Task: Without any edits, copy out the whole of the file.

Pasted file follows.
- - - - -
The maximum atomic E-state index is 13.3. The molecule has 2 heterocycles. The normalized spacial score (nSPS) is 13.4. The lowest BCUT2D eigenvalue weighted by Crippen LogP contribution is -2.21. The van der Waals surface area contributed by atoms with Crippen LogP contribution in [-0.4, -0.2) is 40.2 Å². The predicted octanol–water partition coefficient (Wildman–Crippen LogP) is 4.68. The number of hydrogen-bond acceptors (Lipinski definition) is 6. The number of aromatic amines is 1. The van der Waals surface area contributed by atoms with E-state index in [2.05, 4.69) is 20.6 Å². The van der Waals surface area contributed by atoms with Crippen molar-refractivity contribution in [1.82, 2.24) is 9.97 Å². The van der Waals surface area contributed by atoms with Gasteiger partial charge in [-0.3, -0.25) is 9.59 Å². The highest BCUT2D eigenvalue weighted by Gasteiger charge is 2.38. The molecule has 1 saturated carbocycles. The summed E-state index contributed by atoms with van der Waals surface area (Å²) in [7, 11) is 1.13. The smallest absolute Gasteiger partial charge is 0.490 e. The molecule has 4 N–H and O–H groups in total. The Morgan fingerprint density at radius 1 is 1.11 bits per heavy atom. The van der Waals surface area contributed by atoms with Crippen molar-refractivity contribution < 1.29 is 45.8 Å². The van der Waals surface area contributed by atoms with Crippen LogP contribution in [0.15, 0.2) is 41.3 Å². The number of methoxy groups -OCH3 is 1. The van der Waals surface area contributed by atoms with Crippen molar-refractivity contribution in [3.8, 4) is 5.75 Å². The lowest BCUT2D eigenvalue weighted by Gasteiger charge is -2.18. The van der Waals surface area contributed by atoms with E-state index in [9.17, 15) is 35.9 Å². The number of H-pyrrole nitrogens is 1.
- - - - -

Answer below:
The maximum atomic E-state index is 13.3. The molecule has 2 heterocycles. The normalized spacial score (nSPS) is 13.4. The lowest BCUT2D eigenvalue weighted by Crippen LogP contribution is -2.21. The van der Waals surface area contributed by atoms with Crippen LogP contribution in [-0.4, -0.2) is 40.2 Å². The predicted octanol–water partition coefficient (Wildman–Crippen LogP) is 4.68. The number of hydrogen-bond acceptors (Lipinski definition) is 6. The number of aromatic amines is 1. The van der Waals surface area contributed by atoms with E-state index in [2.05, 4.69) is 20.6 Å². The van der Waals surface area contributed by atoms with Crippen molar-refractivity contribution in [1.82, 2.24) is 9.97 Å². The van der Waals surface area contributed by atoms with Gasteiger partial charge in [-0.3, -0.25) is 9.59 Å². The highest BCUT2D eigenvalue weighted by Gasteiger charge is 2.38. The molecule has 1 saturated carbocycles. The summed E-state index contributed by atoms with van der Waals surface area (Å²) in [7, 11) is 1.13. The smallest absolute Gasteiger partial charge is 0.490 e. The molecule has 4 N–H and O–H groups in total. The Morgan fingerprint density at radius 1 is 1.11 bits per heavy atom. The van der Waals surface area contributed by atoms with Crippen molar-refractivity contribution < 1.29 is 45.8 Å². The van der Waals surface area contributed by atoms with Crippen LogP contribution in [0.15, 0.2) is 41.3 Å². The number of methoxy groups -OCH3 is 1. The van der Waals surface area contributed by atoms with Crippen molar-refractivity contribution in [3.8, 4) is 5.75 Å². The lowest BCUT2D eigenvalue weighted by Gasteiger charge is -2.18. The van der Waals surface area contributed by atoms with E-state index in [9.17, 15) is 35.9 Å². The number of H-pyrrole nitrogens is 1.